Southeast Asian country has been experiencing struggle between native Buddhists and migrant Rohingya
Pope Francis will become the first bishop of Rome to visit Myanmar when he visits the southeast Asian nation this fall, it was learned Monday.
Ucanews.com reported that the Pope Francis will fly to the country formerly known as Burma in the last week of November. He was personally invited by President Htin Kyaw.
The Pontiff may focus on trying to improve the situation of about a million ethnic Muslim Rohingyas when he visits the country.
But not everyone is happy about the prospect of a papal visit, according to the website, which emphasized that the trip has still not been announced officially.
“No, no, don’t come,” “don’t visit if you come to Myanmar for Bengalis,” and “we oppose the visit if he used the word Rohingya,” several Buddhists posted on their Facebook pages, Ucanews.com reported. It noted that hard-line Buddhist groups have fanned sectarian violence and protest, especially against the Rohingya and other Muslims, over the past five years.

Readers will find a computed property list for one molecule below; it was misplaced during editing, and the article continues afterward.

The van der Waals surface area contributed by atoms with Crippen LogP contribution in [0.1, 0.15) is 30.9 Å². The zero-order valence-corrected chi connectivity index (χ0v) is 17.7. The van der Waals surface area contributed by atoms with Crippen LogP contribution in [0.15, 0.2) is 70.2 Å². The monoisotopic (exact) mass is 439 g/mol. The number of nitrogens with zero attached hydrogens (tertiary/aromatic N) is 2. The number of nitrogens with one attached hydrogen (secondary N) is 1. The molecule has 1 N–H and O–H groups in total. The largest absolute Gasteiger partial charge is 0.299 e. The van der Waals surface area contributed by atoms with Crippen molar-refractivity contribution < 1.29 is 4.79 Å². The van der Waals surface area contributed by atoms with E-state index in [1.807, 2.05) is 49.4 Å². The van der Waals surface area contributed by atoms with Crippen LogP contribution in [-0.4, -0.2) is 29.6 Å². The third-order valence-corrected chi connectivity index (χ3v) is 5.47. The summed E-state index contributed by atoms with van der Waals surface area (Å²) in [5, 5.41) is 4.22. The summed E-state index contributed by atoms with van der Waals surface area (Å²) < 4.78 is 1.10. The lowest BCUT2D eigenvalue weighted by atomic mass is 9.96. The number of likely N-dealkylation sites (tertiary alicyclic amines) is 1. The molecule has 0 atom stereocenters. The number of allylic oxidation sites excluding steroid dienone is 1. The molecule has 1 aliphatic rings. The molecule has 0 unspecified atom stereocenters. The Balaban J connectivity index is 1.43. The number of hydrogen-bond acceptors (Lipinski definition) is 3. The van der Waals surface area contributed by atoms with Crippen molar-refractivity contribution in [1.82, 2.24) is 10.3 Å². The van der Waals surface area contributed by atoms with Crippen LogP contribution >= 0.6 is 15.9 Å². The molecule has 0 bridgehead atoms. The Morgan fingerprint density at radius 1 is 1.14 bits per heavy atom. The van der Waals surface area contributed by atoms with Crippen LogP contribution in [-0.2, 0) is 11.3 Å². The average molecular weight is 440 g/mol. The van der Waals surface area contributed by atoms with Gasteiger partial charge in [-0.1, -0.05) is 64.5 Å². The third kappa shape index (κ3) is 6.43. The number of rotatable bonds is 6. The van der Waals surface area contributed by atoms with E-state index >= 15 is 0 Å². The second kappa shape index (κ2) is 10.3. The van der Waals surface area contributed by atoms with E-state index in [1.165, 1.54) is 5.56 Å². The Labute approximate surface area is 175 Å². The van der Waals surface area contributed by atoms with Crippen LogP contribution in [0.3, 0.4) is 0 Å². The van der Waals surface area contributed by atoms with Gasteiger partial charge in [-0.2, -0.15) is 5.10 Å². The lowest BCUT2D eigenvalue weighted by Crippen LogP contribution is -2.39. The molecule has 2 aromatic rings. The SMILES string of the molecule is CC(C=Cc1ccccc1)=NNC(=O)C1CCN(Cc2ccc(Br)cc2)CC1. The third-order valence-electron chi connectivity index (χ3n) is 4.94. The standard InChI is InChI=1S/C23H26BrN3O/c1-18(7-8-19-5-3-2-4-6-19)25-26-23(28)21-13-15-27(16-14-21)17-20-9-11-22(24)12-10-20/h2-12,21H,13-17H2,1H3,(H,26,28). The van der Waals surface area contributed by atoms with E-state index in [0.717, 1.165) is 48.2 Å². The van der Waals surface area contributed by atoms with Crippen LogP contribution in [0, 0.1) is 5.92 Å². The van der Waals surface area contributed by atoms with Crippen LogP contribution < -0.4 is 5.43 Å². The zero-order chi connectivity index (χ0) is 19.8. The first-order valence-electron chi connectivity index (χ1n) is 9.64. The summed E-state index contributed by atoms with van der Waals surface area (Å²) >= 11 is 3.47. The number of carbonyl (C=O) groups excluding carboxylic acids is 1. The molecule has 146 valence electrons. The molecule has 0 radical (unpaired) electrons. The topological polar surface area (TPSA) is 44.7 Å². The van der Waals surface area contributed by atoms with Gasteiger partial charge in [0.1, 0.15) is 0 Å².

But Bishop Raymond Sumlut Gam of Banmaw in Kachin State said a visit by Pope Francis to Myanmar is most likely, although he said he had not officially been informed.
“The Catholic bishops invited Pope Francis before the 500th anniversary of Catholicism in Myanmar in late 2014,” Bishop Gam told Ucanews.com. “Some improvements have occurred such as diplomatic relations between Myanmar and Vatican plus the appointment of an apostolic nuncio.”
The surprise announcement seems to be in place of a hoped-for trip to India. The Vatican has not been able to make arrangements with the Indian government.
Senior Catholic sources told Ucanews.com that Pope Francis would arrive in Myanmar on Nov. 27 and stay for four nights:
According to information shared with top clergy only two weeks ago, the pope is expected to first visit the jungle capital Naypyidaw where he will meet President Htin Kyaw and the country’s de-facto leader, State Counsellor and Foreign Affairs Minister Aung San Suu Kyi. It is expected that he will hold at least two Masses before heading to the country’s largest city and business capital Yangon for a large open air Mass. It is also expected that he will visit and say Mass at the St. Joseph’s Catholic Major Seminary in Yangon. There are about 700,000 Catholics in Myanmar, served by 16 bishops, more than 700 priests and 2,200 religious.